“One of the ministers present tore out one of the strategy unit’s slides and – leaning forward to put it in front of the Prime Minister (Tony Blair), declared – ‘…but what are we going to do about this?’ The slide – showed how the cognitive ability of bright children from poor backgrounds appeared to be overtaken by that of much less able children from affluent backgrounds…Within a year more than £500m was assigned to build a programme of pre-school provision for the UK.” David Halpern, former Chief Analyst at the Prime Minister’s Strategy Unit
Few pieces of longitudinal research have had such an impact on government policy as Leon Feinstein’s 2003 analysis of the 1970 British Cohort Study (BCS70), which examined participants’ cognitive development at 22 and 42 months, age 5 and age 10. The study revealed that children from better off families who initially showed poor cognitive skills stood a good chance of having caught up by age 10. But the same wasn’t true of children from low income families. In addition, by age 10, bright, economically disadvantaged children appeared to be being overtaken academically by children from richer families who hadn’t shown such early promise.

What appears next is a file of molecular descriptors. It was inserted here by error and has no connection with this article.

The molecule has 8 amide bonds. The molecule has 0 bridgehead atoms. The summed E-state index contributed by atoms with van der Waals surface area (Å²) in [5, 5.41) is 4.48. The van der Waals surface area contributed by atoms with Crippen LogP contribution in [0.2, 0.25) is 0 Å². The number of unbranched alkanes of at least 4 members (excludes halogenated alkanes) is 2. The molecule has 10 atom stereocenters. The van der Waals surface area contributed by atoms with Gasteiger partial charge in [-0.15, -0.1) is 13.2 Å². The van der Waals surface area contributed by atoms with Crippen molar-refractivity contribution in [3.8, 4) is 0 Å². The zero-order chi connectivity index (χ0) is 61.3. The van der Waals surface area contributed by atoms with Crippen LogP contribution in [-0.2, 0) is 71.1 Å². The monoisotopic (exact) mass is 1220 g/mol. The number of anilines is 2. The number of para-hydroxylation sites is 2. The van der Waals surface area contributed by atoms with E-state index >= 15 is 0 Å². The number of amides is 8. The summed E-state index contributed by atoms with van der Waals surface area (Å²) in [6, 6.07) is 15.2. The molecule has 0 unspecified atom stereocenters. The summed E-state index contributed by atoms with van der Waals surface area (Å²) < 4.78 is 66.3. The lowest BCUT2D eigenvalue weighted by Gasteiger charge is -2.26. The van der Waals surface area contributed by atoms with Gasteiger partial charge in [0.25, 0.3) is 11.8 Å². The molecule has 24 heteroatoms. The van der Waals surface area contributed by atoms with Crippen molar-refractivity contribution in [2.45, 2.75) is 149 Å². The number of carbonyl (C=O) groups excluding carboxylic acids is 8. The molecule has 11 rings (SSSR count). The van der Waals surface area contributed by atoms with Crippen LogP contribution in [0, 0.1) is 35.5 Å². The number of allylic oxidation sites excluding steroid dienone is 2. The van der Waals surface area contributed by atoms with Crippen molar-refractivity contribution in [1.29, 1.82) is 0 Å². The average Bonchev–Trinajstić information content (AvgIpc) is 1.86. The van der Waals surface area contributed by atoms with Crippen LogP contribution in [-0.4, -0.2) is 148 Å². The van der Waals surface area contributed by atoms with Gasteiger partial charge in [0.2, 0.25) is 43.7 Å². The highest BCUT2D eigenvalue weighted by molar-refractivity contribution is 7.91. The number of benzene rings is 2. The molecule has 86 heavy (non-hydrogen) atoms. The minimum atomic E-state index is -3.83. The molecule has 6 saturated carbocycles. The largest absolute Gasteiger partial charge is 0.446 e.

This mattered for children’s futures as performance in these early ability tasks was linked to the level of qualifications people went on to achieve by age 26.
The findings informed the policies of successive governments. They were used as evidence in Labour’s 2003 Green Paper, Every Child Matters, helping to underpin the case for greater investment in pre-school provision. Later, the coalition government drew on these and other BCS70 findings in its 2011 social mobility strategy.
The study continues to attract attention within the educational research community, with the findings debated by an array of leading academics in a 2015 article.
Read the full report – Inequality in the Early Cognitive Development of British Children in the 1970 Cohort
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